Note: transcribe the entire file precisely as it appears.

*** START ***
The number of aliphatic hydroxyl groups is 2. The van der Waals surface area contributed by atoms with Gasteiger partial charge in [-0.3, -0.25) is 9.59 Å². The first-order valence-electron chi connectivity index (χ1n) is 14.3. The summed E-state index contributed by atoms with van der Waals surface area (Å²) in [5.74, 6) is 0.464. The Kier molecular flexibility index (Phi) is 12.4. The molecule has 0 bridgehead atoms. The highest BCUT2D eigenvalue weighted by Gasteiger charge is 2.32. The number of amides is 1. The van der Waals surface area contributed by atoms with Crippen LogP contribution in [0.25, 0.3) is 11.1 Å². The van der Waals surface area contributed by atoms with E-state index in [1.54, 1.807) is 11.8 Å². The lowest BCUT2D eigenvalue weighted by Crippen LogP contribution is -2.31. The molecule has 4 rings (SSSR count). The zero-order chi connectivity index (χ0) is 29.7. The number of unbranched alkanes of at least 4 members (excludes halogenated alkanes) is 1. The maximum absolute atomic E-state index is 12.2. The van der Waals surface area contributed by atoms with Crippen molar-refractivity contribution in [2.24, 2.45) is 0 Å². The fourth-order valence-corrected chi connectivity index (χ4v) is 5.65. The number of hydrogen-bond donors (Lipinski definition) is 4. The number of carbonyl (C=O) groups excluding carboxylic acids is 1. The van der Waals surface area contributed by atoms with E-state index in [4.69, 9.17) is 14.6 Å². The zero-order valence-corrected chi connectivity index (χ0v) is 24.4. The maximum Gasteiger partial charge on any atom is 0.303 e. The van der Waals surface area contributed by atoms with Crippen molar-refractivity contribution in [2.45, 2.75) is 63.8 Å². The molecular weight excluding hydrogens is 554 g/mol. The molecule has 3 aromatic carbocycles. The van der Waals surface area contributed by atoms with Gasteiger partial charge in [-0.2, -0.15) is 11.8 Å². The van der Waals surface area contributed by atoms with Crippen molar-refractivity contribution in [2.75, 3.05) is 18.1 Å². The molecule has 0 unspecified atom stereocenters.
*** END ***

The number of aliphatic hydroxyl groups is 2. The van der Waals surface area contributed by atoms with Gasteiger partial charge in [-0.3, -0.25) is 9.59 Å². The first-order valence-electron chi connectivity index (χ1n) is 14.3. The summed E-state index contributed by atoms with van der Waals surface area (Å²) in [5.74, 6) is 0.464. The Kier molecular flexibility index (Phi) is 12.4. The molecule has 0 bridgehead atoms. The highest BCUT2D eigenvalue weighted by Gasteiger charge is 2.32. The number of amides is 1. The van der Waals surface area contributed by atoms with Crippen LogP contribution in [0.25, 0.3) is 11.1 Å². The van der Waals surface area contributed by atoms with E-state index in [1.54, 1.807) is 11.8 Å². The lowest BCUT2D eigenvalue weighted by Crippen LogP contribution is -2.31. The molecule has 4 rings (SSSR count). The zero-order chi connectivity index (χ0) is 29.7. The number of unbranched alkanes of at least 4 members (excludes halogenated alkanes) is 1. The maximum absolute atomic E-state index is 12.2. The van der Waals surface area contributed by atoms with Crippen molar-refractivity contribution in [2.24, 2.45) is 0 Å². The fourth-order valence-corrected chi connectivity index (χ4v) is 5.65. The number of hydrogen-bond donors (Lipinski definition) is 4. The number of carbonyl (C=O) groups excluding carboxylic acids is 1. The van der Waals surface area contributed by atoms with E-state index in [4.69, 9.17) is 14.6 Å². The zero-order valence-corrected chi connectivity index (χ0v) is 24.4. The maximum Gasteiger partial charge on any atom is 0.303 e. The van der Waals surface area contributed by atoms with Crippen molar-refractivity contribution in [2.45, 2.75) is 63.8 Å². The molecular weight excluding hydrogens is 554 g/mol. The molecule has 3 aromatic carbocycles. The van der Waals surface area contributed by atoms with Gasteiger partial charge in [-0.2, -0.15) is 11.8 Å². The van der Waals surface area contributed by atoms with Crippen molar-refractivity contribution in [2.75, 3.05) is 18.1 Å². The molecule has 0 unspecified atom stereocenters.